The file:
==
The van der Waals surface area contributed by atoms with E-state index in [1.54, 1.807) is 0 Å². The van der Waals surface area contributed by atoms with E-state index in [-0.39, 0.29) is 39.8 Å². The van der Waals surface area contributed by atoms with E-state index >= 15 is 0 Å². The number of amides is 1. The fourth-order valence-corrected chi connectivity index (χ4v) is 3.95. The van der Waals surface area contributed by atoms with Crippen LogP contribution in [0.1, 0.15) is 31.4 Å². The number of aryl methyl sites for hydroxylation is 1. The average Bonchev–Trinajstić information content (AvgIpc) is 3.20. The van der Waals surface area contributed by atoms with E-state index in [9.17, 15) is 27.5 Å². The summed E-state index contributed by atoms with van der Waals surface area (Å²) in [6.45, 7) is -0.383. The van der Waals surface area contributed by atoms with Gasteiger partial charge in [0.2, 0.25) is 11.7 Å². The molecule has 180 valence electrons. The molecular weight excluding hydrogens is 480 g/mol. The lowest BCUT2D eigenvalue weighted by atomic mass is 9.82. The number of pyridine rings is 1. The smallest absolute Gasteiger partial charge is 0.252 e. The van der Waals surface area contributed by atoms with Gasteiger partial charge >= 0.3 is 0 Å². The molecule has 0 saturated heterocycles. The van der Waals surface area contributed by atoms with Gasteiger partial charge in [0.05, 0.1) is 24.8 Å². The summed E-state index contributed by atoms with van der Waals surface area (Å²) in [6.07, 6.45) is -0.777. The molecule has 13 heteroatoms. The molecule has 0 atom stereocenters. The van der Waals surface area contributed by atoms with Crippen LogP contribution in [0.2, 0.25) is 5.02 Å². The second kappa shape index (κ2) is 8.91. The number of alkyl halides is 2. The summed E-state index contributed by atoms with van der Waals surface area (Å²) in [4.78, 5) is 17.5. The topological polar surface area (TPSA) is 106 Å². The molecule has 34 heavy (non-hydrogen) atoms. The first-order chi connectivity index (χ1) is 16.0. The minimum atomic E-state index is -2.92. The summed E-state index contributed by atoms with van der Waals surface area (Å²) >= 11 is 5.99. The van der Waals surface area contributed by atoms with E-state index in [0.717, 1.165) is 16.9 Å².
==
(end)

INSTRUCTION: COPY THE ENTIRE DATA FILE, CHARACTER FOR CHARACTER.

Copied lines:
The van der Waals surface area contributed by atoms with E-state index in [1.54, 1.807) is 0 Å². The van der Waals surface area contributed by atoms with E-state index in [-0.39, 0.29) is 39.8 Å². The van der Waals surface area contributed by atoms with E-state index >= 15 is 0 Å². The number of amides is 1. The fourth-order valence-corrected chi connectivity index (χ4v) is 3.95. The van der Waals surface area contributed by atoms with Crippen LogP contribution in [0.1, 0.15) is 31.4 Å². The number of aryl methyl sites for hydroxylation is 1. The average Bonchev–Trinajstić information content (AvgIpc) is 3.20. The van der Waals surface area contributed by atoms with E-state index in [9.17, 15) is 27.5 Å². The summed E-state index contributed by atoms with van der Waals surface area (Å²) in [6.45, 7) is -0.383. The van der Waals surface area contributed by atoms with Gasteiger partial charge in [0.2, 0.25) is 11.7 Å². The molecule has 180 valence electrons. The molecular weight excluding hydrogens is 480 g/mol. The lowest BCUT2D eigenvalue weighted by atomic mass is 9.82. The number of pyridine rings is 1. The smallest absolute Gasteiger partial charge is 0.252 e. The van der Waals surface area contributed by atoms with Gasteiger partial charge >= 0.3 is 0 Å². The molecule has 0 saturated heterocycles. The van der Waals surface area contributed by atoms with Gasteiger partial charge in [0.05, 0.1) is 24.8 Å². The summed E-state index contributed by atoms with van der Waals surface area (Å²) in [6.07, 6.45) is -0.777. The molecule has 13 heteroatoms. The molecule has 0 atom stereocenters. The van der Waals surface area contributed by atoms with Crippen LogP contribution in [0.2, 0.25) is 5.02 Å². The second kappa shape index (κ2) is 8.91. The number of alkyl halides is 2. The summed E-state index contributed by atoms with van der Waals surface area (Å²) in [4.78, 5) is 17.5. The topological polar surface area (TPSA) is 106 Å². The molecule has 34 heavy (non-hydrogen) atoms. The first-order chi connectivity index (χ1) is 16.0. The minimum atomic E-state index is -2.92. The summed E-state index contributed by atoms with van der Waals surface area (Å²) >= 11 is 5.99. The van der Waals surface area contributed by atoms with E-state index in [0.717, 1.165) is 16.9 Å².